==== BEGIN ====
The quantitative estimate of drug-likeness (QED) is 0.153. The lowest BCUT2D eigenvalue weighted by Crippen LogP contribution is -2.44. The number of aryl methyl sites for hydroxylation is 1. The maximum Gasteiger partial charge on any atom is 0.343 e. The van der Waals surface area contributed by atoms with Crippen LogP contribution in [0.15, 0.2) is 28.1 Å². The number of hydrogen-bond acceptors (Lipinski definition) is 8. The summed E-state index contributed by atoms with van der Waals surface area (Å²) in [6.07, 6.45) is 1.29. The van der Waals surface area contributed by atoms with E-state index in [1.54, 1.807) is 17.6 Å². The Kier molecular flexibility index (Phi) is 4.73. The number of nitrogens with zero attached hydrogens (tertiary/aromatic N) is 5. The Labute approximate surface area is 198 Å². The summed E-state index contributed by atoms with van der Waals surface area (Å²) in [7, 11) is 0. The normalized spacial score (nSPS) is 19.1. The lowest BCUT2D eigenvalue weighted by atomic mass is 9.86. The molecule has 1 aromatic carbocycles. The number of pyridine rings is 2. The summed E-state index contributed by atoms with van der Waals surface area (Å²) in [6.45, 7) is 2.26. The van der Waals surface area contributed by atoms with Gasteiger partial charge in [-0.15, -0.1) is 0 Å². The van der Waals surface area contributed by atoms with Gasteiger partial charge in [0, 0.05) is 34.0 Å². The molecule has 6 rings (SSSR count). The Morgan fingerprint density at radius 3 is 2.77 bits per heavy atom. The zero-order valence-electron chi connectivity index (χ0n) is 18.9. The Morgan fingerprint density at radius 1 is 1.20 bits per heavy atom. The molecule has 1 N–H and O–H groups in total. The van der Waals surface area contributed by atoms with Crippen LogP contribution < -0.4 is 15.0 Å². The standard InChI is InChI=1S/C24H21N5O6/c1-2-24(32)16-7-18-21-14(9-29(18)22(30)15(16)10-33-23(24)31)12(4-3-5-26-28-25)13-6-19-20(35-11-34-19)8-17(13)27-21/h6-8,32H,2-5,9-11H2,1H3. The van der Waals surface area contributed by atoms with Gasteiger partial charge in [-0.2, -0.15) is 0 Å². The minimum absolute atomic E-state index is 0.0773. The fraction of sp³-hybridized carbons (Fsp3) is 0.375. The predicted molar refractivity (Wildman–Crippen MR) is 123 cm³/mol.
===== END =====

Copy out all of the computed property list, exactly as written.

The quantitative estimate of drug-likeness (QED) is 0.153. The lowest BCUT2D eigenvalue weighted by Crippen LogP contribution is -2.44. The number of aryl methyl sites for hydroxylation is 1. The maximum Gasteiger partial charge on any atom is 0.343 e. The van der Waals surface area contributed by atoms with Crippen LogP contribution in [0.15, 0.2) is 28.1 Å². The number of hydrogen-bond acceptors (Lipinski definition) is 8. The summed E-state index contributed by atoms with van der Waals surface area (Å²) in [6.07, 6.45) is 1.29. The van der Waals surface area contributed by atoms with E-state index in [1.54, 1.807) is 17.6 Å². The Kier molecular flexibility index (Phi) is 4.73. The number of nitrogens with zero attached hydrogens (tertiary/aromatic N) is 5. The Labute approximate surface area is 198 Å². The summed E-state index contributed by atoms with van der Waals surface area (Å²) in [7, 11) is 0. The normalized spacial score (nSPS) is 19.1. The lowest BCUT2D eigenvalue weighted by atomic mass is 9.86. The molecule has 1 aromatic carbocycles. The number of pyridine rings is 2. The summed E-state index contributed by atoms with van der Waals surface area (Å²) in [6.45, 7) is 2.26. The van der Waals surface area contributed by atoms with Gasteiger partial charge in [-0.15, -0.1) is 0 Å². The van der Waals surface area contributed by atoms with Gasteiger partial charge in [0, 0.05) is 34.0 Å². The molecule has 6 rings (SSSR count). The Morgan fingerprint density at radius 3 is 2.77 bits per heavy atom. The zero-order valence-electron chi connectivity index (χ0n) is 18.9. The Morgan fingerprint density at radius 1 is 1.20 bits per heavy atom. The molecule has 1 N–H and O–H groups in total. The van der Waals surface area contributed by atoms with Crippen LogP contribution < -0.4 is 15.0 Å². The standard InChI is InChI=1S/C24H21N5O6/c1-2-24(32)16-7-18-21-14(9-29(18)22(30)15(16)10-33-23(24)31)12(4-3-5-26-28-25)13-6-19-20(35-11-34-19)8-17(13)27-21/h6-8,32H,2-5,9-11H2,1H3. The van der Waals surface area contributed by atoms with Gasteiger partial charge in [-0.2, -0.15) is 0 Å². The minimum absolute atomic E-state index is 0.0773. The fraction of sp³-hybridized carbons (Fsp3) is 0.375. The predicted molar refractivity (Wildman–Crippen MR) is 123 cm³/mol.